I’m so happy we made the effort to shorten our stay in Puno by one day and lengthen our stay in Arequipa. What a great place to have ended up after the stress (and wonderfulness! But also stress!) of our bus ride through the Colca. I have reached the point that comes during long vacations when you’ve seen so much stuff that you just can’t handle it anymore and you sort of wish you were home already. You start getting the sense that people at home have forgotten about you as you stop receiving the usual emails and text messages. At the same time, you don’t really want to go home…or possibly what I don’t want is to go back to Charlotte, the world epicenter of boredom and single most creatively uninspiring place on earth (small exaggeration). Arequipa made me so excited to get back to my novel! For reasons I’ll try to explain…
We got in on Friday, and took showers to get the Canyon dust off ourselves. Some of us (my mom) obsessively cleaned our sneakers and suitcases with an old toothbrush…this is what being on a bus tour does to people. OCD strikes! That done, we went out for a delicious dinner at Tanta, a place my plane-friend Ken had mentioned to me. I tried anticuchos (beef heart skewers), and they are my second favorite new food I’ve had in Arequipa. My no. 1 food is queso helado, which I plan to make at home.
Saturday, we toured the Monastery of Santa Catalina (actually a convent), a tiny city within a city that has been operating continuously since 1579. In those days, wealthy families would pay the equivalent of $10,000 dollars to send their young (12 or 13 years old) daughters into this cloistered convent, where they generally stayed, their only responsibilities prayer for their families and handicrafts, until they died. Even then they were buried on site…they literally never left. These little novices were not necessarily willing, but they were mostly very young and could not read or write, so bully for them. For the first three years, they lived in a private room off of a courtyard with 6 or 7 other novices. After that, they would move into a little house within the convent walls with 1 or 2 other nuns and sometimes a servant. It was considered a very exclusive situation, and the sorts of people who would send their daughters here were really the wealthiest…since we are talking about the colonial period, this also means they were often The Worst: encomenderos, mine owners (see: Potosi), and what not who felt the need to buy entry to heaven by essentially sacrificing a child to the task of continuous prayer. The other things these women did were: household chores when a maid was not provided, decorating little saints with their own hair and handmade clothes, and making vestments for various church officers. On the plus side, they lived to be like 80 years old…twice as long as the average woman outside a convent. More time to wish you were dead, is the grim way of looking at it. On Sunday, we went to see Juanita, the Inca human sacrifice found frozen up on Ampato. She was the same age as these girls who entered the convent. It’s hard to say which of these two uses was worse. To be corny and get back to what I said about the novel, I like the idea of trying to give a voice to girls and women from this period of history, when they had none.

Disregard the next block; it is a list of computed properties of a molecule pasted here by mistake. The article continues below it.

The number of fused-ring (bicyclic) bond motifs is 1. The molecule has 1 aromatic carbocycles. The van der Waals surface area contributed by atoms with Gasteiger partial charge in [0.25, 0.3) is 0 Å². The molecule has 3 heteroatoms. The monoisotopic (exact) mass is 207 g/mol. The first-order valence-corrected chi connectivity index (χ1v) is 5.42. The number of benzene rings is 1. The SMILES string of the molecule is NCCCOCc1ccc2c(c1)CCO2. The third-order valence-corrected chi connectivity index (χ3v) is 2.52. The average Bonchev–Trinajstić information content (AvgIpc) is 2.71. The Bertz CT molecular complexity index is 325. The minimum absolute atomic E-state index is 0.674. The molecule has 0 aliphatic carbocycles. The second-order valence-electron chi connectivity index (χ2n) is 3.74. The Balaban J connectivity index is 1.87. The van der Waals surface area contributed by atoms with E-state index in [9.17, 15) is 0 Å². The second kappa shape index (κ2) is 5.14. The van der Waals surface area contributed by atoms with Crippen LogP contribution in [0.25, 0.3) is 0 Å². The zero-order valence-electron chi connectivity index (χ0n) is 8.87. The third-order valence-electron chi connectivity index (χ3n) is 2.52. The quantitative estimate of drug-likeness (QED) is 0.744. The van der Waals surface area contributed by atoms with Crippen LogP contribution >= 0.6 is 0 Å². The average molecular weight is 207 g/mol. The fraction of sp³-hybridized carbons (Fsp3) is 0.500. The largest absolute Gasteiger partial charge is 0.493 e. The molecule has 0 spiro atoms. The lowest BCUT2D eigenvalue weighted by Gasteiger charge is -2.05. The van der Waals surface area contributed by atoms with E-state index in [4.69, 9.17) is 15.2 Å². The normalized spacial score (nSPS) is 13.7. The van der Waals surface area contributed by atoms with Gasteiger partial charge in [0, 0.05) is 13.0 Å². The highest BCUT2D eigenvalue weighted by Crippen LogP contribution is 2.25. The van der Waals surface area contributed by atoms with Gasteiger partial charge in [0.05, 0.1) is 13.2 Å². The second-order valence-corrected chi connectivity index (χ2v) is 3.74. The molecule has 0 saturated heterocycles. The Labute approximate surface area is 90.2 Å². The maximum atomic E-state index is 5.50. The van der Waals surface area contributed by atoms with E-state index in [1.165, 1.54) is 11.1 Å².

On Saturday afternoon, we went to a local market (San Camilo) to buy some fabric for a little project I want to do when I get home. This was such a fun thing to do. We walked south through the impressive and stately Plaza de Armas, and into a neighborhood clearly less focused on tourists and much more on locals. The market itself sells everything from live chickens to fabric to art supplies to olives. It was huge, crowded, loud…I highly recommend it. I wish we had had the nerve to get some food here, but we’ve already had one case of digestive distress and aren’t willing to risk another like it. The fabric stalls were tiny and stuff was stacked floor to ceiling everywhere. There were all kinds of people buying; my favorites were the few incredibly dapper gentlemen looking for suiting material (I imagine).
A little later, we had the BEST dinner at this place called Zig Zag, where we also went on Sunday. Meat served on volcanic rock slabs and the best mashed potatoes. What else happened on Sunday? We went for a super-long walk across the river to Yanahuara, where we had lunch at a picanteria…they brought us an obscene amount of food. Obscene. Great day, all in all. Tomorrow we leave for Lima in the morning (last stop!)